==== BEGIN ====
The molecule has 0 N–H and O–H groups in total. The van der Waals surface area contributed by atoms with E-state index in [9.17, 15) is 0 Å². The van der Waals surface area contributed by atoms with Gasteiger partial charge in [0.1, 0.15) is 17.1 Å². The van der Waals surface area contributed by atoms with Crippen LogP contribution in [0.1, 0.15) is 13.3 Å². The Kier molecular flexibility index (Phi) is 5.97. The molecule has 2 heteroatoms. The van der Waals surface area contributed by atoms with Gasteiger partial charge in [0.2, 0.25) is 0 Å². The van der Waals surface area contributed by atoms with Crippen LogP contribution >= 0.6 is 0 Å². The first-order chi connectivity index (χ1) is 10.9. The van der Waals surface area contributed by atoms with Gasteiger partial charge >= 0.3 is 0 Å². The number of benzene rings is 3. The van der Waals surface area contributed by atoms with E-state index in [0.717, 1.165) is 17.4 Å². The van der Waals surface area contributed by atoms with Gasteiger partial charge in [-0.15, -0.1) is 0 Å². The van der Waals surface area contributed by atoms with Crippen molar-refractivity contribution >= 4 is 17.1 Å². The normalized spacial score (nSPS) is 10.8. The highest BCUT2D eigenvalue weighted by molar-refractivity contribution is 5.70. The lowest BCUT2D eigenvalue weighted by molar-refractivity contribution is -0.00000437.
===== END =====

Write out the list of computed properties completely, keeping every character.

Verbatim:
The molecule has 0 N–H and O–H groups in total. The van der Waals surface area contributed by atoms with E-state index in [9.17, 15) is 0 Å². The van der Waals surface area contributed by atoms with Gasteiger partial charge in [0.1, 0.15) is 17.1 Å². The van der Waals surface area contributed by atoms with Crippen LogP contribution in [0.1, 0.15) is 13.3 Å². The Kier molecular flexibility index (Phi) is 5.97. The molecule has 2 heteroatoms. The van der Waals surface area contributed by atoms with Gasteiger partial charge in [0.2, 0.25) is 0 Å². The van der Waals surface area contributed by atoms with Crippen LogP contribution >= 0.6 is 0 Å². The first-order chi connectivity index (χ1) is 10.9. The van der Waals surface area contributed by atoms with Gasteiger partial charge >= 0.3 is 0 Å². The number of benzene rings is 3. The van der Waals surface area contributed by atoms with E-state index in [0.717, 1.165) is 17.4 Å². The van der Waals surface area contributed by atoms with Gasteiger partial charge in [-0.15, -0.1) is 0 Å². The van der Waals surface area contributed by atoms with Crippen molar-refractivity contribution >= 4 is 17.1 Å². The normalized spacial score (nSPS) is 10.8. The highest BCUT2D eigenvalue weighted by molar-refractivity contribution is 5.70. The lowest BCUT2D eigenvalue weighted by molar-refractivity contribution is -0.00000437.